This story begins with an introduction and is preceded by parts 1 – 4. This is the conclusion of the story. Please read other parts first in order. Description of our neighborhood and early quests are in previous parts. Thanks in advance for reading.
Now that we were older, we were spending a lot of time walking the train tracks, seeing who could stay balanced on the rails the longest. Hillside Cemetery was large, running from Roslyn to Ardsley. The tracks were the back boundary. Wherever we fell off the tracks, we would head into the cemetery and walk back through the gravestones.
Considering how lousy my balance has been as an adult, I was surprisingly good at walking the rails. The trick was keeping your eyes focused on a point twenty to thirty feet ahead. For me, looking down was instant fall. We all got pretty good. It is close to a mile between the Roslyn train station and the Ardsley station. There were times that one of us would stay on the rail for the whole distance. It always sucked when we would get well down the rails and a train would come and we would have to give up the game and run into the woods.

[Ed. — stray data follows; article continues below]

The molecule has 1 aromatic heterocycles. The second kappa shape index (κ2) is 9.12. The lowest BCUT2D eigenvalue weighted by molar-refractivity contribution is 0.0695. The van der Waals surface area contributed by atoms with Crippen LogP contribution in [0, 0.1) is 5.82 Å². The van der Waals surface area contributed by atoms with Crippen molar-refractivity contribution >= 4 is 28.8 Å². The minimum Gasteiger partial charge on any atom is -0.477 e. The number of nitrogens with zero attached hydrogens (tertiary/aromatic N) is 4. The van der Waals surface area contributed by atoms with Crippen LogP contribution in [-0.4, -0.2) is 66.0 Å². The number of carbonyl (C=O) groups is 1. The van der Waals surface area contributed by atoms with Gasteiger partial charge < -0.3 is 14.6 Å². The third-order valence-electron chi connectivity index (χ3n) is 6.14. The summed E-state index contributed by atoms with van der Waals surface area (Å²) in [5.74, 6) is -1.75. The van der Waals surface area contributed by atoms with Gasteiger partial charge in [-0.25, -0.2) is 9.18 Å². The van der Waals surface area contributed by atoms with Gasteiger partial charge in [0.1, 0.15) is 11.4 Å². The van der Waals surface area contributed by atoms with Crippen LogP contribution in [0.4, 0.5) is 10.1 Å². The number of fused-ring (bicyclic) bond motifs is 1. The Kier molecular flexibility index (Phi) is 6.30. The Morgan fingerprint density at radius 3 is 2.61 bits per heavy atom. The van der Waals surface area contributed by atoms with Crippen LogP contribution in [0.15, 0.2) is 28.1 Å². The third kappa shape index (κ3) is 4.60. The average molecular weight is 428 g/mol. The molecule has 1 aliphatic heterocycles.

There were houses on one side of the tracks and the woods of the unused section of the cemetery were on the other. Most of the way along the tracks, there was a hill on the cemetery side covered with brush and various vegetation. In between, were deer paths we used to get between the trees and bushes, getting up the hill and away from the tracks. We had plenty of opportunity to find a path between the time we would see the train and it being close enough for the train operator to see us.
We got to know the area pretty well and would usually try to make it to the best path to get off the tracks. One of these paths opened onto a flat area that had great tree cover and the brush around it was very dense. We would hang there sometimes to sit and smoke a cigarette or waste time.
I have come to accept that there is always a force pushing us toward changes. That Fall, as we were entering seventh grade, and beginning to explore the area down the tracks, new bus stops were assigned by Abington schools.